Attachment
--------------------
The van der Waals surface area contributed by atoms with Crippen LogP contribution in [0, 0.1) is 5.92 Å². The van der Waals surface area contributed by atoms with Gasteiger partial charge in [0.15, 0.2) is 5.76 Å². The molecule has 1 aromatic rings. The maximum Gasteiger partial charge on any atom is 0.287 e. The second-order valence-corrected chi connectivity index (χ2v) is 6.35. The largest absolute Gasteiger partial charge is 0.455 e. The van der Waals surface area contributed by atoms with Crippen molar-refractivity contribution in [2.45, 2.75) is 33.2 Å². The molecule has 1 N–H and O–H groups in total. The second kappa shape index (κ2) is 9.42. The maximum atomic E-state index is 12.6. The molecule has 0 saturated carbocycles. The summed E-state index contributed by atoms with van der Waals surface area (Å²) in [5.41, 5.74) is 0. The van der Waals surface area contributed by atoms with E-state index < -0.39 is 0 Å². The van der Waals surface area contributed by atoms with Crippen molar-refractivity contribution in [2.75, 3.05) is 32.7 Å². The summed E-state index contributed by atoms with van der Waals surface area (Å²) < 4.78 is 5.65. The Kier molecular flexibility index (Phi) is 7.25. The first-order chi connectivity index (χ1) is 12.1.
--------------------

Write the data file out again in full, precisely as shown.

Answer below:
The van der Waals surface area contributed by atoms with Crippen LogP contribution in [0, 0.1) is 5.92 Å². The van der Waals surface area contributed by atoms with Gasteiger partial charge in [0.15, 0.2) is 5.76 Å². The molecule has 1 aromatic rings. The maximum Gasteiger partial charge on any atom is 0.287 e. The second-order valence-corrected chi connectivity index (χ2v) is 6.35. The largest absolute Gasteiger partial charge is 0.455 e. The van der Waals surface area contributed by atoms with Crippen molar-refractivity contribution in [2.45, 2.75) is 33.2 Å². The molecule has 1 N–H and O–H groups in total. The second kappa shape index (κ2) is 9.42. The maximum atomic E-state index is 12.6. The molecule has 0 saturated carbocycles. The summed E-state index contributed by atoms with van der Waals surface area (Å²) in [5.41, 5.74) is 0. The van der Waals surface area contributed by atoms with E-state index < -0.39 is 0 Å². The van der Waals surface area contributed by atoms with Crippen molar-refractivity contribution in [2.75, 3.05) is 32.7 Å². The summed E-state index contributed by atoms with van der Waals surface area (Å²) < 4.78 is 5.65. The Kier molecular flexibility index (Phi) is 7.25. The first-order chi connectivity index (χ1) is 12.1.